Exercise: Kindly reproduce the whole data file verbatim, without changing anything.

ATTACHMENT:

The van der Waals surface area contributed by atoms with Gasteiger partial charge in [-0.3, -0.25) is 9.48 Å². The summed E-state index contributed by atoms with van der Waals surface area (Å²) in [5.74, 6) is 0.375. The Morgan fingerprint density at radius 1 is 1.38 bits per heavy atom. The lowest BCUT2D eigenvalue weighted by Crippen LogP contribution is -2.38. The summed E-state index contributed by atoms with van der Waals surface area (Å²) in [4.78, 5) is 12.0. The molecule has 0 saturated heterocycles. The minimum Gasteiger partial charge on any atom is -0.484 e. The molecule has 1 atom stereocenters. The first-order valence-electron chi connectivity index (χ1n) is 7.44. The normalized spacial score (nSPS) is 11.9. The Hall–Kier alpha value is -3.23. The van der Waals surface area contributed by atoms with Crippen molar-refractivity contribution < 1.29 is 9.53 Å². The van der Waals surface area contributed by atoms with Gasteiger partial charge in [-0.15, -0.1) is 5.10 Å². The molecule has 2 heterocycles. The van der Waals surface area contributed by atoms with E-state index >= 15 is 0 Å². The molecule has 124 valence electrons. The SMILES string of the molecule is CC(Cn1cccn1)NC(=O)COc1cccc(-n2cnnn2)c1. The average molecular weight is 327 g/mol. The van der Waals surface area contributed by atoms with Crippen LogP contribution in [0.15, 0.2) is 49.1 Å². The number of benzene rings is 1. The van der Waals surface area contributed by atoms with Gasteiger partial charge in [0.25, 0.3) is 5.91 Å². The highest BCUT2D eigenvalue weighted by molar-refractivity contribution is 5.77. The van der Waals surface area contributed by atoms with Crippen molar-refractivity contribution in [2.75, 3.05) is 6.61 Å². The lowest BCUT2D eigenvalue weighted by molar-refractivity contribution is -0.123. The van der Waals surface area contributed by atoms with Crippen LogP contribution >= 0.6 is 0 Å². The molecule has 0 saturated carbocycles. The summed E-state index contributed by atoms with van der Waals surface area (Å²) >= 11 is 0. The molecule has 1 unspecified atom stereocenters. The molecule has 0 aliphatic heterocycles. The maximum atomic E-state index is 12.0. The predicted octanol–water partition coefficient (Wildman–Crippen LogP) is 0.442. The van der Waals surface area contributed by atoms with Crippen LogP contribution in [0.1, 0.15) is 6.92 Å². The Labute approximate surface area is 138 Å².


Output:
The van der Waals surface area contributed by atoms with Gasteiger partial charge in [-0.3, -0.25) is 9.48 Å². The summed E-state index contributed by atoms with van der Waals surface area (Å²) in [5.74, 6) is 0.375. The Morgan fingerprint density at radius 1 is 1.38 bits per heavy atom. The lowest BCUT2D eigenvalue weighted by Crippen LogP contribution is -2.38. The summed E-state index contributed by atoms with van der Waals surface area (Å²) in [4.78, 5) is 12.0. The molecule has 0 saturated heterocycles. The minimum Gasteiger partial charge on any atom is -0.484 e. The molecule has 1 atom stereocenters. The first-order valence-electron chi connectivity index (χ1n) is 7.44. The normalized spacial score (nSPS) is 11.9. The Hall–Kier alpha value is -3.23. The van der Waals surface area contributed by atoms with Crippen molar-refractivity contribution < 1.29 is 9.53 Å². The van der Waals surface area contributed by atoms with Gasteiger partial charge in [-0.15, -0.1) is 5.10 Å². The molecule has 2 heterocycles. The van der Waals surface area contributed by atoms with E-state index >= 15 is 0 Å². The molecule has 124 valence electrons. The SMILES string of the molecule is CC(Cn1cccn1)NC(=O)COc1cccc(-n2cnnn2)c1. The average molecular weight is 327 g/mol. The van der Waals surface area contributed by atoms with Crippen LogP contribution in [0.15, 0.2) is 49.1 Å². The number of benzene rings is 1. The van der Waals surface area contributed by atoms with Gasteiger partial charge in [0.25, 0.3) is 5.91 Å². The highest BCUT2D eigenvalue weighted by molar-refractivity contribution is 5.77. The van der Waals surface area contributed by atoms with Crippen molar-refractivity contribution in [2.75, 3.05) is 6.61 Å². The lowest BCUT2D eigenvalue weighted by molar-refractivity contribution is -0.123. The van der Waals surface area contributed by atoms with Crippen LogP contribution >= 0.6 is 0 Å². The molecule has 0 saturated carbocycles. The summed E-state index contributed by atoms with van der Waals surface area (Å²) >= 11 is 0. The molecule has 1 unspecified atom stereocenters. The molecule has 0 aliphatic heterocycles. The maximum atomic E-state index is 12.0. The predicted octanol–water partition coefficient (Wildman–Crippen LogP) is 0.442. The van der Waals surface area contributed by atoms with Crippen LogP contribution in [0.1, 0.15) is 6.92 Å². The Labute approximate surface area is 138 Å².